Wednesday, June 06, 2007

GNSP Reprinted

I thought I'd repost, while we're on the subject of Dad, an appropriate post from a month or so ago. For those of you not paying attention, GNSP is an acronym for Good Night Sweet Prince.

It should also be noted that the photograph was taken about two weeks before Dad died.
I had my camera with me, I was talking to him, he dropped off to sleep, and I shot the picture. I'm sure it's the last photo taken of him and it's really, at least to me, lovely.

The post went like this:

Good Night Sweet Prince...



A call came through my cell phone last night around 1 a.m. That late, I figured it could be one of only two things: a) my friend Earl calling from a bar to discuss American Idol or b) a nurse from my father's nursing home calling to tell me he had died.

It was the second.

But don't be Blue, Stephanie. After a bit of sad reflection I've come to recognize this passing, because it is so right for so many reasons, as a cause for celebration.

So hereafter, at least in some circles, April 19th will be forever called Allen Raymond Day.

Me? I got out of bed, drove down to the nursing home and sat next to Dad until the people from the funeral home came to pick him up. Resting on the table next to the bed was perhaps his favorite book---Pride and Prejudice by Jane Austen. The large type version.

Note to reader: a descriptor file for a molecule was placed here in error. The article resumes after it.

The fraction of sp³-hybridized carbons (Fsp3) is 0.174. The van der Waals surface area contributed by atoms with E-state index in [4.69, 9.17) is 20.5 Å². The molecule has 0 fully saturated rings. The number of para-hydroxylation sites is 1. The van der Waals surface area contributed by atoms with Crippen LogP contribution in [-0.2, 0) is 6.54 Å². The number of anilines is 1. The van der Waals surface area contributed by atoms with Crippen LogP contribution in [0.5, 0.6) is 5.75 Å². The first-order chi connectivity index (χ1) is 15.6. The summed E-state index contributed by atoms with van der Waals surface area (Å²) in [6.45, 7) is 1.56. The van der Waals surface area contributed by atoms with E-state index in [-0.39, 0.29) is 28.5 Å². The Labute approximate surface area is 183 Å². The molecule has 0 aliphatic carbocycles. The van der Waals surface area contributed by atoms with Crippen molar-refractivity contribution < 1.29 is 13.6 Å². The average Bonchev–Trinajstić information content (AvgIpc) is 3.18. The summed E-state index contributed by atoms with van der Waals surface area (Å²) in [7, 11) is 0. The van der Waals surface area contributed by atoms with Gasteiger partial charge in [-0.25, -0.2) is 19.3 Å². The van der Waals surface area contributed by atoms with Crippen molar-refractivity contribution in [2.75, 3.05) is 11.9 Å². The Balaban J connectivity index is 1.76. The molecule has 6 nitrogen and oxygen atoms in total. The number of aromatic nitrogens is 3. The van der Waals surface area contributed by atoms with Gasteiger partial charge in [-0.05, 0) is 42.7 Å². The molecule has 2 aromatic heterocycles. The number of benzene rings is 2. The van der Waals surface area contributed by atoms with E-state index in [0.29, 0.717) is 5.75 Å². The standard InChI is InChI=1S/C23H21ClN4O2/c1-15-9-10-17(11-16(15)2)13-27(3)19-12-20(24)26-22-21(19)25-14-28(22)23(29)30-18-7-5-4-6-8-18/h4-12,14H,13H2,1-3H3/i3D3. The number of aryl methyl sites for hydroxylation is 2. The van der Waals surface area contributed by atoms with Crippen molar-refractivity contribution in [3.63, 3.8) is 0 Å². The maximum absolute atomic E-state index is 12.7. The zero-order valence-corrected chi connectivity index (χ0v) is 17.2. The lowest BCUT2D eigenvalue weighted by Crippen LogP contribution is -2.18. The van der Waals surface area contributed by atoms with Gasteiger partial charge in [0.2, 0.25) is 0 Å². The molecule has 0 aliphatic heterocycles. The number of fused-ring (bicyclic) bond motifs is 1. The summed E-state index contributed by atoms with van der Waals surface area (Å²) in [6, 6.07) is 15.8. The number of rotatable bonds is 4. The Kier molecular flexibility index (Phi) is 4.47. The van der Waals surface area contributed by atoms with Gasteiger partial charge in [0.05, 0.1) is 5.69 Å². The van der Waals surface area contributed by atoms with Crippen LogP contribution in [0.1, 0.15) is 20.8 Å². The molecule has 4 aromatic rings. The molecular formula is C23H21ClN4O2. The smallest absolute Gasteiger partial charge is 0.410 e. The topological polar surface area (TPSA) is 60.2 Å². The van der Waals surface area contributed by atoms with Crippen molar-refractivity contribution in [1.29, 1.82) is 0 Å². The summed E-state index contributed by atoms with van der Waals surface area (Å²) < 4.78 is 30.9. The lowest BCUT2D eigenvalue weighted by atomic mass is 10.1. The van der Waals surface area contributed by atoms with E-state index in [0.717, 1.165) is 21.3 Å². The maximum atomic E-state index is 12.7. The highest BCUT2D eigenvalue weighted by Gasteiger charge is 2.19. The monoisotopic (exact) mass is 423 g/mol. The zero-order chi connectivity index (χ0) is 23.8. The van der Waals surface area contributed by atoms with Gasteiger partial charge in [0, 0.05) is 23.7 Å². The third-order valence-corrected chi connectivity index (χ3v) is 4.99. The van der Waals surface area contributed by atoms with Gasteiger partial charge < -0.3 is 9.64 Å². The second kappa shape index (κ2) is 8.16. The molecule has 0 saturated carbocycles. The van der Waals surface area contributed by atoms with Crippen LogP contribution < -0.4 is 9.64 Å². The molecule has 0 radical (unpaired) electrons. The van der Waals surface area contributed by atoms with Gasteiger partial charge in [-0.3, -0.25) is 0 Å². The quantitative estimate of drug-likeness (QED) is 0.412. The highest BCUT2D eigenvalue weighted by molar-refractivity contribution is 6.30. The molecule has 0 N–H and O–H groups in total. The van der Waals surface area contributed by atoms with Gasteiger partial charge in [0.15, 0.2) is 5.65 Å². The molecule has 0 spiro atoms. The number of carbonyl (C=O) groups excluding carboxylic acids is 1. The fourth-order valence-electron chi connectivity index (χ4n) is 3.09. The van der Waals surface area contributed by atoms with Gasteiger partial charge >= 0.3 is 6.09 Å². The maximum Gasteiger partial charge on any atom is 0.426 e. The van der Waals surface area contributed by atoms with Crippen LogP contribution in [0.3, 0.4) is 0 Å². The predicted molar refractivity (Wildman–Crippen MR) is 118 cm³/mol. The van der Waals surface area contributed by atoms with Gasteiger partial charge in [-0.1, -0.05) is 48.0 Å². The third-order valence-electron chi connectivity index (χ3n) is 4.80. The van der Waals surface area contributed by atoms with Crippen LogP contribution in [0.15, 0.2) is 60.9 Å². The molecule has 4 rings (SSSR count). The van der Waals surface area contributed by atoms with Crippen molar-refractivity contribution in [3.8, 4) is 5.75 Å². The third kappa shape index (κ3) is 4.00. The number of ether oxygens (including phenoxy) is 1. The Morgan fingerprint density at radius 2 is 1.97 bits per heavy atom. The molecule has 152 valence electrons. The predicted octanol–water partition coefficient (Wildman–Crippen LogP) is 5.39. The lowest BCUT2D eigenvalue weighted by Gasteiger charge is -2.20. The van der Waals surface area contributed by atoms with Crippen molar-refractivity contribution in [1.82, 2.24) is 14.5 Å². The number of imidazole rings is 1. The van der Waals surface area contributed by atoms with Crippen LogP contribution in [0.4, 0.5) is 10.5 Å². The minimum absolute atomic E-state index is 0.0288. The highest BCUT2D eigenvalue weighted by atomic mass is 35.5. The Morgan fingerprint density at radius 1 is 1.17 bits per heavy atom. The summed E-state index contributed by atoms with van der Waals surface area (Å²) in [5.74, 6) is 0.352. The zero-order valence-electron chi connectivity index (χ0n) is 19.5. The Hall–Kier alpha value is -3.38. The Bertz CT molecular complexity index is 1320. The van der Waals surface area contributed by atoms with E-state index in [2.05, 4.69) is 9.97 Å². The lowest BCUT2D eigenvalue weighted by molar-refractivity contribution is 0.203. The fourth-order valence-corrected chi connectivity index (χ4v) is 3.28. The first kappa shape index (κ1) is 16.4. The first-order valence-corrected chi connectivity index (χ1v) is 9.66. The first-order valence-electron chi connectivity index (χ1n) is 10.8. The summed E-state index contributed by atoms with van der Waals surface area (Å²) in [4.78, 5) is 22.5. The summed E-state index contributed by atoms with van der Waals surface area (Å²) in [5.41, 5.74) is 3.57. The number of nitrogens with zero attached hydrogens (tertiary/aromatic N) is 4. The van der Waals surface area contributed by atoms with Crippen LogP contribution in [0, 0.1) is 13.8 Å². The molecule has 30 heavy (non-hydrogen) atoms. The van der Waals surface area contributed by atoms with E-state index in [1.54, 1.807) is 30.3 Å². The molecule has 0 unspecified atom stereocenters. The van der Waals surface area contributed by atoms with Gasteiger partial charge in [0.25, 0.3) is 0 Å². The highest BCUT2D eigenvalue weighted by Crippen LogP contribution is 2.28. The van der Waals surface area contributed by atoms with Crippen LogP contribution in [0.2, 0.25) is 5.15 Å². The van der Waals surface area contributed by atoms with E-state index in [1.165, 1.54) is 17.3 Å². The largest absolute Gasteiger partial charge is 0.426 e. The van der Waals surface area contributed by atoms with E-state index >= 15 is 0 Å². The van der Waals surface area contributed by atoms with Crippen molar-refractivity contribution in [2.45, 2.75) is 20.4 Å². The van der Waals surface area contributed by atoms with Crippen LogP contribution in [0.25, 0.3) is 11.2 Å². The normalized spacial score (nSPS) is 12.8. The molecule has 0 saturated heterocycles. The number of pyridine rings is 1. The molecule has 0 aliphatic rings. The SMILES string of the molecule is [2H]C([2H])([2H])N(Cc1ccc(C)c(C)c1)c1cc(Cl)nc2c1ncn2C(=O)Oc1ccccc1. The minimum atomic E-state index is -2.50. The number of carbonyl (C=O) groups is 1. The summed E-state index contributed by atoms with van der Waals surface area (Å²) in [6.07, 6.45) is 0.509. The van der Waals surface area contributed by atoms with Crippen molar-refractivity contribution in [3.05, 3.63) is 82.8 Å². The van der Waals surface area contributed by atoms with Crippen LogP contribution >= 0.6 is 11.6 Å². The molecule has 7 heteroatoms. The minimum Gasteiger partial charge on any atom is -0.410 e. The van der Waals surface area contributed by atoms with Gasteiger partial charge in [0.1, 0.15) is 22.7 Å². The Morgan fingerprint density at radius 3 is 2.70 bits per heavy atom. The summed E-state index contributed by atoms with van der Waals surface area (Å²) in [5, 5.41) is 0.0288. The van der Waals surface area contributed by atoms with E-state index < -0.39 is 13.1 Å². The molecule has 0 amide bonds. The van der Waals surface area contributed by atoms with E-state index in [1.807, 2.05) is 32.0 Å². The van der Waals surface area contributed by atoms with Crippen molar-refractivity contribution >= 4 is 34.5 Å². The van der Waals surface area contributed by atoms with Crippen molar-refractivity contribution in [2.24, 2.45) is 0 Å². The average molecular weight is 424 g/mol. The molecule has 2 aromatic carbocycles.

I sat close to the bed, in the stillness of the nursing home, just one light on, and read the first chapter as I waited. Some guy named Bingley had apparently rented the big house down the road from the Bennets. Who knew?

Actually, I knew. What a beautiful book.

Like "Call me Ismael," or "It was the best of times...", the beginning of P&P is one of the most famous opening lines in literature. It goes:
It is a truth universally acknowledged that a single man in possession of a good fortune must be in want of a wife.
A few days earlier, having checked this very book out of the library, I had read this sentence aloud to my father. It made him smile like a madman.

Me? I once described the writing of P.G.Wodehouse (Dad's and my shared all-time favorite) as what Jane Austen would have written were she dropping acid.

That night I watched about an hour of "The Mask" dubbed into Spanish. This, too, was like dropping acid. I found it very comforting.

Likewise my memory of my father's now-peaceful face as he lay in bed next to me as I read my Jane Austen.

Good Night Sweet Prince.

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